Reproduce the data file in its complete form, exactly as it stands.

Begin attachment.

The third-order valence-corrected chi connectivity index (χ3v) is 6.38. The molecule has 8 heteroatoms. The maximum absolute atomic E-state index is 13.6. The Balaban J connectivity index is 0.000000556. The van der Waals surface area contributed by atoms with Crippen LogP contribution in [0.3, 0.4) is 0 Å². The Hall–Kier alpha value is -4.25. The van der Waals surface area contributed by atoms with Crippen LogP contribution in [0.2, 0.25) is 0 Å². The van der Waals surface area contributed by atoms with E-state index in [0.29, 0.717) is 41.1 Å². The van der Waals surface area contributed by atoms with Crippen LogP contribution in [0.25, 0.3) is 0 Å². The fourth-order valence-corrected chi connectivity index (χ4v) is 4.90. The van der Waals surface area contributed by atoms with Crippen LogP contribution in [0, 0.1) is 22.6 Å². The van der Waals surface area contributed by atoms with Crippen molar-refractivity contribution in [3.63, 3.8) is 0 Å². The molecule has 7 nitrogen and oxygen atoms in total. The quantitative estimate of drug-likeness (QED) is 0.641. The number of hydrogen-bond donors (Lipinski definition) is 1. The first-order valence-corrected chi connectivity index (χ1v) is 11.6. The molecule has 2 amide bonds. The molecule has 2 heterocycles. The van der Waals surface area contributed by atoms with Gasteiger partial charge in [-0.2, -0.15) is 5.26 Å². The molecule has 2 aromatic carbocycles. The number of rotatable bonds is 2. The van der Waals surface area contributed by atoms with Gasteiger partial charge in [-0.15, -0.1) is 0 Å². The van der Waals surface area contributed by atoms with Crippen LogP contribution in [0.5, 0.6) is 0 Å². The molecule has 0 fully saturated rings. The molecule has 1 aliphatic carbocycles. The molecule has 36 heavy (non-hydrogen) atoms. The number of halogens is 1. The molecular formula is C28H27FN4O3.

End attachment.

The third-order valence-corrected chi connectivity index (χ3v) is 6.38. The molecule has 8 heteroatoms. The maximum absolute atomic E-state index is 13.6. The Balaban J connectivity index is 0.000000556. The van der Waals surface area contributed by atoms with Crippen LogP contribution in [0.3, 0.4) is 0 Å². The Hall–Kier alpha value is -4.25. The van der Waals surface area contributed by atoms with Crippen LogP contribution in [0.2, 0.25) is 0 Å². The van der Waals surface area contributed by atoms with E-state index in [0.29, 0.717) is 41.1 Å². The van der Waals surface area contributed by atoms with Crippen LogP contribution in [0.25, 0.3) is 0 Å². The fourth-order valence-corrected chi connectivity index (χ4v) is 4.90. The van der Waals surface area contributed by atoms with Crippen LogP contribution in [0, 0.1) is 22.6 Å². The van der Waals surface area contributed by atoms with Crippen molar-refractivity contribution in [3.63, 3.8) is 0 Å². The molecule has 7 nitrogen and oxygen atoms in total. The quantitative estimate of drug-likeness (QED) is 0.641. The number of hydrogen-bond donors (Lipinski definition) is 1. The first-order valence-corrected chi connectivity index (χ1v) is 11.6. The molecule has 2 amide bonds. The molecule has 2 heterocycles. The van der Waals surface area contributed by atoms with Gasteiger partial charge in [-0.2, -0.15) is 5.26 Å². The molecule has 2 aromatic carbocycles. The number of rotatable bonds is 2. The van der Waals surface area contributed by atoms with Gasteiger partial charge in [-0.15, -0.1) is 0 Å². The van der Waals surface area contributed by atoms with Crippen LogP contribution in [0.5, 0.6) is 0 Å². The molecule has 0 fully saturated rings. The molecule has 1 aliphatic carbocycles. The molecule has 36 heavy (non-hydrogen) atoms. The number of halogens is 1. The molecular formula is C28H27FN4O3.